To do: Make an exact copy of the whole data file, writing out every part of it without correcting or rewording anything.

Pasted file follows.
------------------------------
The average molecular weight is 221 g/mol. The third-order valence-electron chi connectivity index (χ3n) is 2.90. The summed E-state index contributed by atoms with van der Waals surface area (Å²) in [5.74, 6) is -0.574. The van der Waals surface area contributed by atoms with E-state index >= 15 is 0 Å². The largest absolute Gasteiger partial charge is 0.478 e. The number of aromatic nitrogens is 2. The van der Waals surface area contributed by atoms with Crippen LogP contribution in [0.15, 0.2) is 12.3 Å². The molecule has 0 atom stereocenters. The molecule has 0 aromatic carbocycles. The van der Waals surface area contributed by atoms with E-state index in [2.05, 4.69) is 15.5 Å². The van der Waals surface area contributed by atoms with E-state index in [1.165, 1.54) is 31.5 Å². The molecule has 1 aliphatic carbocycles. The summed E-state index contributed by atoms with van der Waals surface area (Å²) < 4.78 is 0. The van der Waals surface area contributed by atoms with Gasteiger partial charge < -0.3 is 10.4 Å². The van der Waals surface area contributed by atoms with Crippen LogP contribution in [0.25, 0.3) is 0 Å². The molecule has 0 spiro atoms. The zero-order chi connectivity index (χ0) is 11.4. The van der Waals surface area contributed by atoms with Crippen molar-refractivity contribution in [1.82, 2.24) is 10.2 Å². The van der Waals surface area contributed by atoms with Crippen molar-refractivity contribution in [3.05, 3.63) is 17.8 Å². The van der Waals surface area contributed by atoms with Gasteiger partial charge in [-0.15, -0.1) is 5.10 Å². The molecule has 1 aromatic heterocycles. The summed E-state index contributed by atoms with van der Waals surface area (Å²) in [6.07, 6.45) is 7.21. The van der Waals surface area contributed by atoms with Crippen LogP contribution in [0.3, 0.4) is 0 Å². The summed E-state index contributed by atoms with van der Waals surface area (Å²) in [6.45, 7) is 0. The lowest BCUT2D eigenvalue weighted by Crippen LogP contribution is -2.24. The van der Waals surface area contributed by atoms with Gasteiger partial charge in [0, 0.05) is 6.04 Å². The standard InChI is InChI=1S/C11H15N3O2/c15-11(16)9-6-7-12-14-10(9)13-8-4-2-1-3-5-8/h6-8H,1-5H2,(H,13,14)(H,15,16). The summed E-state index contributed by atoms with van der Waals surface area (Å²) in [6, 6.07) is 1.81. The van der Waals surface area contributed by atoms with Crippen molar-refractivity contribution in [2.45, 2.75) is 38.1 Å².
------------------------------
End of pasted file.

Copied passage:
The average molecular weight is 221 g/mol. The third-order valence-electron chi connectivity index (χ3n) is 2.90. The summed E-state index contributed by atoms with van der Waals surface area (Å²) in [5.74, 6) is -0.574. The van der Waals surface area contributed by atoms with E-state index >= 15 is 0 Å². The largest absolute Gasteiger partial charge is 0.478 e. The number of aromatic nitrogens is 2. The van der Waals surface area contributed by atoms with Crippen LogP contribution in [0.15, 0.2) is 12.3 Å². The molecule has 0 atom stereocenters. The molecule has 0 aromatic carbocycles. The van der Waals surface area contributed by atoms with E-state index in [2.05, 4.69) is 15.5 Å². The van der Waals surface area contributed by atoms with E-state index in [1.165, 1.54) is 31.5 Å². The molecule has 1 aliphatic carbocycles. The summed E-state index contributed by atoms with van der Waals surface area (Å²) < 4.78 is 0. The van der Waals surface area contributed by atoms with Gasteiger partial charge < -0.3 is 10.4 Å². The van der Waals surface area contributed by atoms with Crippen LogP contribution in [0.25, 0.3) is 0 Å². The molecule has 0 spiro atoms. The zero-order chi connectivity index (χ0) is 11.4. The van der Waals surface area contributed by atoms with Crippen molar-refractivity contribution in [1.82, 2.24) is 10.2 Å². The van der Waals surface area contributed by atoms with Crippen molar-refractivity contribution in [3.05, 3.63) is 17.8 Å². The van der Waals surface area contributed by atoms with Gasteiger partial charge in [-0.15, -0.1) is 5.10 Å². The molecule has 1 aromatic heterocycles. The summed E-state index contributed by atoms with van der Waals surface area (Å²) in [6.07, 6.45) is 7.21. The van der Waals surface area contributed by atoms with Crippen LogP contribution in [0.3, 0.4) is 0 Å². The summed E-state index contributed by atoms with van der Waals surface area (Å²) in [6.45, 7) is 0. The lowest BCUT2D eigenvalue weighted by Crippen LogP contribution is -2.24. The van der Waals surface area contributed by atoms with Gasteiger partial charge in [0, 0.05) is 6.04 Å². The standard InChI is InChI=1S/C11H15N3O2/c15-11(16)9-6-7-12-14-10(9)13-8-4-2-1-3-5-8/h6-8H,1-5H2,(H,13,14)(H,15,16). The summed E-state index contributed by atoms with van der Waals surface area (Å²) in [6, 6.07) is 1.81. The van der Waals surface area contributed by atoms with Crippen molar-refractivity contribution in [2.45, 2.75) is 38.1 Å².